• Laurel Fish

Talk to Me, Baby!

#Freshfromthelab newly titled Dr. Anna Kolesnik has spent the past three years of her PhD at Birkbeck University's CBCD shedding light on pre-verbal (before speech) infant language development.

The brain is made up of different regions that are specialised to control distinct processes and behaviours such as speech, vision, and moving. From the time when we are in the womb, our brains are continuously growing and developing. When a particular region of the brain is sufficiently developed, the behaviours that region is in charge of will become apparent or, in parenting language, your infant will hit a “milestone”.

So, let’s put that in the context of speech. Many of you with children will know that often an infant’s ability to understand speech comes way before they can speak themselves. Before 12-months, typically a toddler will have built up a small vocabulary of words that they understand the meaning of and will respond to. For example, my niece when she was 10-months old could only babble and make a range of (sometimes slightly odd) sounds. Yet, she thoroughly enjoyed waving at me when I said: “bye-bye”– demonstrating that she knew “bye-bye” meant that it was her cue to wave goodbye to me and that I was going to leave. It was only when she was around 18-months she started to say “bye-bye” herself – 18-months being the average age at which Broca’s area (an area in the brain dedicated to speech production) reaches a sufficient level of maturity.

But that’s not to say your input doesn’t benefit your child’s language development! Their language development isn’t biologically set in stone. In fact, the environment in which you expose your baby to is VERY important! This environmental exposure is what allows such brain regions, and ultimately behaviour, to become specialised.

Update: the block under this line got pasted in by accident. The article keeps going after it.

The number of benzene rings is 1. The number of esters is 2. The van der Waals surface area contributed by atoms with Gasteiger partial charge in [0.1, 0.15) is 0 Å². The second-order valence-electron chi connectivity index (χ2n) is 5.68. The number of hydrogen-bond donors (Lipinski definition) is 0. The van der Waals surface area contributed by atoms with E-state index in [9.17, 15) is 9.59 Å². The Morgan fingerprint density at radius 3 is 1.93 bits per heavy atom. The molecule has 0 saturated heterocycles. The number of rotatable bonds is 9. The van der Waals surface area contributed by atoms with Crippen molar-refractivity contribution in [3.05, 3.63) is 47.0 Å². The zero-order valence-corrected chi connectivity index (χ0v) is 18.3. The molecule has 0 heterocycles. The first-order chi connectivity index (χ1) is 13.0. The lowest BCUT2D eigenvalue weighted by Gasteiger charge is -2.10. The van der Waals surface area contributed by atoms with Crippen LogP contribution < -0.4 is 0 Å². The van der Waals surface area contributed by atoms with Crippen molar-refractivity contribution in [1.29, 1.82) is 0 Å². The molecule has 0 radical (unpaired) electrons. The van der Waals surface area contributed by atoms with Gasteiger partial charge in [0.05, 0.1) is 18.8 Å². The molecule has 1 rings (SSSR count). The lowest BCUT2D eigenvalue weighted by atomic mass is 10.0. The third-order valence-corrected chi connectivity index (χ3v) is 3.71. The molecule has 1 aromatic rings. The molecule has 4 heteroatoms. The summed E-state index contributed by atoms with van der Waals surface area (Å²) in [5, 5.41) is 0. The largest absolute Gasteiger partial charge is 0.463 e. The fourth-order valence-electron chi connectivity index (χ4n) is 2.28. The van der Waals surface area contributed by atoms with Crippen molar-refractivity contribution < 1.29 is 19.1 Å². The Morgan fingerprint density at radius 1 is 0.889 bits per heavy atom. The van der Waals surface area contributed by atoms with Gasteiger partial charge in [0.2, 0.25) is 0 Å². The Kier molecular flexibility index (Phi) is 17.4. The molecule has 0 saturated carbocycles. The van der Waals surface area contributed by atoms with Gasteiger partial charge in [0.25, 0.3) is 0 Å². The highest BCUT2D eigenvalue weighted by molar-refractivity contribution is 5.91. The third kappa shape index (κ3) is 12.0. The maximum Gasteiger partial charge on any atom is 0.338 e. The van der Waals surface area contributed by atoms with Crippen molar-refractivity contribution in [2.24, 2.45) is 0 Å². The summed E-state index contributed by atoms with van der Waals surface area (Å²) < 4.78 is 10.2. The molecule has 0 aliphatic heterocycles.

Just before finishing her PhD at the Centre for Brain and Cognitive Development at Birkbeck University, Dr. Anna Kolesnik presented a fascinating overview of the last three years of her research where she has been exploring pre-verbal (before speech) infant language development. One topic of particular interest to Anna is how different language experience impacts an infant’s language development. Using high-tech infant friendly eye-tracking technology, Anna demonstrated differences in processing of language between 5 and 14 months, with some interesting differences in babies who hear more than one language in the home. In an active choice task, babies were to look at either the right or left side of the screen where they were shown videos of English or Italian baby-friendly phrases. Although there were no differences in which language the babies ‘preferred’, the ones with additional language experience in the home showed a bigger pupil dilation, especially towards English phrases. Babies in this group also showed slower reaction times overall relative to babies who only heard English in the home. Anna concluded that babies engage equally with simple phrases that are oriented towards them, irrespective of the language itself. But, babies who hear more than one language in the home engaged more cognitive effort to process the task. This shows the impact of linguistic environments on language development processes from a very early age, even before the production of their first words.